RBE variation with dose become substantial and exceeds 10% for the LET values above 40 MeV/cm as shown in

Applying the proposed method to the set of experimentally measured Bragg peaks, we obtained the RBE-weighted absorbed dose as shown in

Our LET calculation approach is based on the observation that for nearly monoenergetic proton beam, dose deposition per unit length on the proximal side of Bragg peak is defined by the proton stopping power and small contribution from secondary charged particles. While the shape of Bragg peak can vary depending on the hardware configuration and beam properties in the treatment nozzle, the LET behavior is the same on the proximal side of the Bragg peak and is defined by the residual range of the proton beam. On the distal side of the Bragg peak, LET slope does depend on beam properties (SAD, energy spread, etc.). However, we found that linear interpolation based on the LET slope calculated at the peak point of the Bragg peak gives reasonable approximation of the LET behavior on the distal side. Applying this approach to clinically measured Bragg peaks can give us dose averaged LET values at each point of the depth dose curve.

In our calculations of RBE-weighted dose, we rely on the phenomenological model proposed by Wilkens and Olfke [

Applying our LET and RBE calculation model to the typical treatment sites in proton therapy, we found that tissue dependence of RBE is negligible. This result matches well with ICRU-78 recommendation of using tissue-independent mean RBE value of 1.1, which is based upon available in-vitro and in-vivo data. However, we suggest using caution since tissue-independence of proton RBE may not be applicable to all treatment sites and certainly may not be applicable to organs at risk adjacent to the treatment volume [

Using the RBE-weighted set of Bragg peaks measured at our center, we have computed RBE-weighted dose distributions in modulated proton beam delivery. In the middle of computed SOBPs the RBE-weighted dose was found in reasonable agreement with a generic RBE value of 1.1 as recommended [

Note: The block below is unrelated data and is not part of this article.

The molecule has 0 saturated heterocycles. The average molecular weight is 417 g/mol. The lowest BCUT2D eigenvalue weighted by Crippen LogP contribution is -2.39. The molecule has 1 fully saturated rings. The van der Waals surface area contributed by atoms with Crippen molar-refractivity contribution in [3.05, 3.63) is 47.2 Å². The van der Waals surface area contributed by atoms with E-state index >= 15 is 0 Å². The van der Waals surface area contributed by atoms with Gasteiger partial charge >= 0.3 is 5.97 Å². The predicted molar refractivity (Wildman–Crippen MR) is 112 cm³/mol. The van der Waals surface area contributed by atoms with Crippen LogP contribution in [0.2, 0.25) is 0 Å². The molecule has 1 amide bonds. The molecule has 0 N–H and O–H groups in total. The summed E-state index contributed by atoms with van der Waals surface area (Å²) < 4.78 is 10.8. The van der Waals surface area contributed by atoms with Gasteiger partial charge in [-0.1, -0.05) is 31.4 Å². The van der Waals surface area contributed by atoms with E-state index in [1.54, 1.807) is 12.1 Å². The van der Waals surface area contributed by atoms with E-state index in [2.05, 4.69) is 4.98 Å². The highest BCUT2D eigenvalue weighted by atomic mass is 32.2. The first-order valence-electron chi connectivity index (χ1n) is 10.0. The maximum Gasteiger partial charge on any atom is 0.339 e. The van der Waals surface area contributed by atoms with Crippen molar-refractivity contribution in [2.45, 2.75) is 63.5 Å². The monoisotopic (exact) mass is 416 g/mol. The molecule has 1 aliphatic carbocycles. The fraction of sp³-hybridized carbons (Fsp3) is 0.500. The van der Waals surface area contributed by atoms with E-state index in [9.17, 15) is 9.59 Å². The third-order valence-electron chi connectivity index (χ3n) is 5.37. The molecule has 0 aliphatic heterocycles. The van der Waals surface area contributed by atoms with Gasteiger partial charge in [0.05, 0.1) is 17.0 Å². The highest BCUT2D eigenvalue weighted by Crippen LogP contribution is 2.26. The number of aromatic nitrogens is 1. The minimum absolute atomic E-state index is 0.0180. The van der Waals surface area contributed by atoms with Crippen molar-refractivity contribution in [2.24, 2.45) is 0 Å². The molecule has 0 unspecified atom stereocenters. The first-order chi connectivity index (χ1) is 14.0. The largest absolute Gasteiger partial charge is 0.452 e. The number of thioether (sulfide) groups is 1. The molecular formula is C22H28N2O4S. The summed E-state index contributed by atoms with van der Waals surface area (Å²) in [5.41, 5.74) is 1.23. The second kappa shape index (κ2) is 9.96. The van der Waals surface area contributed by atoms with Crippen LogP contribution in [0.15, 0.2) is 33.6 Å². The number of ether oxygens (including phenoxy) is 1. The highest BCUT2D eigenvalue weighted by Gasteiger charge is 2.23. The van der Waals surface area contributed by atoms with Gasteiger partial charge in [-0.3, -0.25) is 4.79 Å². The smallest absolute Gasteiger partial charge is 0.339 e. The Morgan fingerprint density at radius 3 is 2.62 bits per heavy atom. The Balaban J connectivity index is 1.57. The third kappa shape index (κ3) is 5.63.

Note that, the SOBP delivery implies superposition of Bragg peaks with different weighting factors. The Bragg peaks in the middle of SOBP deliver smaller dose than distal Bragg peaks to take into account dose already delivered by all those distal Bragg peaks. This may raise a concern about dose dependence of RBE. However, because of this “prior” dose from distal Bragg peaks and since the TOTAL physical dose within the SOBP is constant, we cannot apply dose effect to RBE weighted individual Bragg peaks comprising the SOBP.

Our method also predicts higher RBE at the distal edge of the dose distribution, which can lead to an apparent extension of the physical range by about 1 mm in depth.

Range = 6 cm SOBP = 3.6 cm | Range = 16 cm SOBP = 10 cm | Range = 27 cm SOBP = 12 cm | ||||
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2 Gy | 4 Gy | 2 Gy | 4 Gy | 2 Gy | 4 Gy | |

RBE proximal | 1.104 | 1.069 | 1.045 | 1.026 | 1.037 | 1.025 |

RBE distal | 1.334 | 1.223 | 1.253 | 1.166 | 1.247 | 1.164 |

RBE average | 1.17 | 1.113 | 1.101 | 1.063 | 1.088 | 1.058 |

Range extension | 1 mm | 0.6 mm | 1.3 mm | 0.8 mm | 1.4 mm | 0.9 mm |

of maximizing the weight of the deepest Bragg peak to sharpen the distal fall off in favor of optimizing relative weights of the Bragg peaks to smooth out distal gradient and to compensate for the RBE rise on the distal edge of SOBP.

The analysis of hypo-fractionated proton dose delivery mode with 4 Gy per fraction indicates reduction of the biological effect in the SOBP region by about 7% compared with 2 Gy per fraction dose delivery mode as also noted by Carabe-Fernandez et al. [

A computational model for estimating RBE-weighted dose based upon experimentally measured set of Bragg peaks is developed. The model allows one to calculate the dose averaged LET along the measured Bragg peak so that one can apply an LET to RBE conversion function. This routine can be applied to a set of Bragg peaks measured at any proton therapy facility. Combining the RBE-weighted pristine Bragg peaks according to the known weighting factors, one can obtain the RBE-weighted depth dose distribution in a modulated proton beam. The computed RBE-weighted absorbed dose exceeds physical dose by 5% - 30% over the SOBP region, depending on SOBP modulation width, maximum beam energy and depth along the SOBP.

The biological dose calculations strongly depend on the RBE versus LET relationship. However, we found that proton beam RBE tissue dependence is very small for four typical treatment sites. We also observed that the dose dependence of proton beam RBE has strongest effect mainly at the distal end of SOBP. The proposed method of computing the RBE-weighted dose in the proton beam may be useful in clinical practice for estimating the RBE-weighted dose delivered to the target and surrounding tissues, which could lead to treatment optimization and better definitions of safety margins during the treatment planning.

The authors are grateful to Dr. D. Nichiporov for useful discussions and critique that helped developing the computational method.